Child support is taken very seriously in Illinois, and a parent who is not living up to his or her obligation based on the support agreement and is facing charges that there are delinquent payments might have to deal with certain penalties. This can include a fine and even being arrested. Understanding the law for failing to adhere to a child support order is imperative so that a parent can try to get the situation corrected and avoid any further legal entanglements.
If there has been a fine, it might be ordered to be paid to the custodial parent, an officer of the court, or a state agency. This will then be disbursed by the officers or the agency to the person who was supposed to be receiving it. For a person who was arrested for failing to pay child support, the court can allow the defendant to be freed on probation under his or her own recognizance either with or without the requirement to appear in court and provide relief for the amount that is owed. There are conditions to this release, though, such as appearing in court when ordered to do so and complying with the support order.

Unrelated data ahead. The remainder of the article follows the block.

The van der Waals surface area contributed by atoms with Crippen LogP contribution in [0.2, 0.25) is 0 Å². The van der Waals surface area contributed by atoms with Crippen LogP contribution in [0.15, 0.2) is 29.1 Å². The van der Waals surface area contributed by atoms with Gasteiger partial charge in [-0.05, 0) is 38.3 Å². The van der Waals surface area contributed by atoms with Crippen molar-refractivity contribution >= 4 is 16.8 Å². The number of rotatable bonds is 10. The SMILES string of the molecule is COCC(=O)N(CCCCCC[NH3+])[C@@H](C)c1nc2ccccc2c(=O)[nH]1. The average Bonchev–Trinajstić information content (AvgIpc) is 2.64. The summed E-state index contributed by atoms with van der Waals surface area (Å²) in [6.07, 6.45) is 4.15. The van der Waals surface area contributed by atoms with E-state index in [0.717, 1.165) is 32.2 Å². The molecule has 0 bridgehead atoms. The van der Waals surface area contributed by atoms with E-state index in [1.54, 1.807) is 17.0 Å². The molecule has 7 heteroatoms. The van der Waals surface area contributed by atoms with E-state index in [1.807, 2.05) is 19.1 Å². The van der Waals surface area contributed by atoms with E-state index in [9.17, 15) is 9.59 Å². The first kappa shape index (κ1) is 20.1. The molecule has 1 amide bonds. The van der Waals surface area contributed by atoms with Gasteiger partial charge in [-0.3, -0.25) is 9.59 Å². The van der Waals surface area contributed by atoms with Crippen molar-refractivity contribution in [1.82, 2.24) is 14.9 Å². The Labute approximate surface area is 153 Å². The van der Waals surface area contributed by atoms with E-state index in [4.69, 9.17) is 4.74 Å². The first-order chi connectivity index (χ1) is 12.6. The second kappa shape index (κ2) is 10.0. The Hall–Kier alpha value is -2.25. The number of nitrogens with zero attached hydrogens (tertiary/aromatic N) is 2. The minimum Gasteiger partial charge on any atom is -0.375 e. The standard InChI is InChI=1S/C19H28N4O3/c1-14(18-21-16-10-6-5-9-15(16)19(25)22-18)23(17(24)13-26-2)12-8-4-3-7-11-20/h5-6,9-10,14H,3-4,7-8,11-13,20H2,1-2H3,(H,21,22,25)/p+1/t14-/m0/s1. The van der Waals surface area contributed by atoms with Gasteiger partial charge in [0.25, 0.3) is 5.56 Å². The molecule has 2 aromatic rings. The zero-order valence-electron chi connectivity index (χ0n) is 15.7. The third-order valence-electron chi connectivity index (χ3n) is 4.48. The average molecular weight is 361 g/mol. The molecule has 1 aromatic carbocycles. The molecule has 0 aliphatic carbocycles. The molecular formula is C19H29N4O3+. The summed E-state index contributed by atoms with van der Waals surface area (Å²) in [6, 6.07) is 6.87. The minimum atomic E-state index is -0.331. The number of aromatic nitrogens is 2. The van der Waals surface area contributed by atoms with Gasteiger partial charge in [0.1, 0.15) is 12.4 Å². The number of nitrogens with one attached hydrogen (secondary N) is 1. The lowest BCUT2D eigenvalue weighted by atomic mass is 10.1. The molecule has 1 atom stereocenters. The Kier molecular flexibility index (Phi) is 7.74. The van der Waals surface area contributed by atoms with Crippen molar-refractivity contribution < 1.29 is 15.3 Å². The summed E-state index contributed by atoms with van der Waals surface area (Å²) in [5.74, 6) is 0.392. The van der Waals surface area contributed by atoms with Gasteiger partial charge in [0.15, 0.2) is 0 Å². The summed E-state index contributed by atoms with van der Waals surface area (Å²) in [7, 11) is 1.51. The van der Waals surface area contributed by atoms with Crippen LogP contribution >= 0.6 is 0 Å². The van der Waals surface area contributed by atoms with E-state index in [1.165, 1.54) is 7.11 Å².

In the event that there is testimony in open court that states that over the course of one year there was a violation of the support order, the defendant can be put on trial based on the initial charge, be issued a sentence based on the initial conviction, or have the suspended sentence enforced. When recognizance is forfeited, the sum that is owed can be paid in full or in part.
For parents who are not fulfilling their obligation to pay child support, the accompanying penalties can be costly in a multitude of ways, from losing one’s freedom to having to pay more than the original order dictated. Sometimes these situations cannot be helped. Regardless, those who are confronted with allegations of refusal to pay or are dealing with the consequences should make sure to speak to an attorney to provide assistance with the case.
Source: Illinois General Assembly, “Non-Support Punishment Act. — Sec. 35. Fine; release of defendant on probation; violation of order of support; forfeiture of recognizance,” accessed on July 26, 2016